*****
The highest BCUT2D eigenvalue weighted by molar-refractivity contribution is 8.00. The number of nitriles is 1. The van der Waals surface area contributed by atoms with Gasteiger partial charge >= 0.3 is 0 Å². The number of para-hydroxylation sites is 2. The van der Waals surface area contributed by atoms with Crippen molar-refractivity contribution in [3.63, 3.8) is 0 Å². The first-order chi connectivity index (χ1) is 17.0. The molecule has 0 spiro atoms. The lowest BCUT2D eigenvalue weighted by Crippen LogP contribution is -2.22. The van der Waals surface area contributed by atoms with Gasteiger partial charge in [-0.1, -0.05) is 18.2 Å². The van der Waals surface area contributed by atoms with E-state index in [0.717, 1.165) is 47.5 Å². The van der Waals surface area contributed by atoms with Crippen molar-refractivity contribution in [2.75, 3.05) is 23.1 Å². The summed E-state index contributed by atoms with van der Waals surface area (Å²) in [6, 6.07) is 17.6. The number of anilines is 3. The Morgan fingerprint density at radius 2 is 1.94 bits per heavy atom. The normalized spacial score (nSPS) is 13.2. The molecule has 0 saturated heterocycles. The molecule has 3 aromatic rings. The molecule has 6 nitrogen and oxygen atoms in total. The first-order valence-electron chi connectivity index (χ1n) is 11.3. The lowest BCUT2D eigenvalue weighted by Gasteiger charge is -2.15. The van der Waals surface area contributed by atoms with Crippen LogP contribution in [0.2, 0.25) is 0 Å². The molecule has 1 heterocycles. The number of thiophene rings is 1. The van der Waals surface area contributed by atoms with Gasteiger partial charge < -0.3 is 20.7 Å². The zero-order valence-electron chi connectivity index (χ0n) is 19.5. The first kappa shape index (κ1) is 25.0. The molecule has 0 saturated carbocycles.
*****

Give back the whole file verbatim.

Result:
The highest BCUT2D eigenvalue weighted by molar-refractivity contribution is 8.00. The number of nitriles is 1. The van der Waals surface area contributed by atoms with Gasteiger partial charge >= 0.3 is 0 Å². The number of para-hydroxylation sites is 2. The van der Waals surface area contributed by atoms with Crippen molar-refractivity contribution in [3.63, 3.8) is 0 Å². The first-order chi connectivity index (χ1) is 17.0. The molecule has 0 spiro atoms. The lowest BCUT2D eigenvalue weighted by Crippen LogP contribution is -2.22. The van der Waals surface area contributed by atoms with Gasteiger partial charge in [-0.1, -0.05) is 18.2 Å². The van der Waals surface area contributed by atoms with E-state index in [0.717, 1.165) is 47.5 Å². The van der Waals surface area contributed by atoms with Crippen molar-refractivity contribution in [2.75, 3.05) is 23.1 Å². The summed E-state index contributed by atoms with van der Waals surface area (Å²) in [6, 6.07) is 17.6. The number of anilines is 3. The Morgan fingerprint density at radius 2 is 1.94 bits per heavy atom. The normalized spacial score (nSPS) is 13.2. The molecule has 0 saturated heterocycles. The molecule has 3 aromatic rings. The molecule has 6 nitrogen and oxygen atoms in total. The first-order valence-electron chi connectivity index (χ1n) is 11.3. The lowest BCUT2D eigenvalue weighted by Gasteiger charge is -2.15. The van der Waals surface area contributed by atoms with Crippen LogP contribution in [0.2, 0.25) is 0 Å². The molecule has 1 heterocycles. The number of thiophene rings is 1. The van der Waals surface area contributed by atoms with Gasteiger partial charge < -0.3 is 20.7 Å². The zero-order valence-electron chi connectivity index (χ0n) is 19.5. The first kappa shape index (κ1) is 25.0. The molecule has 0 saturated carbocycles.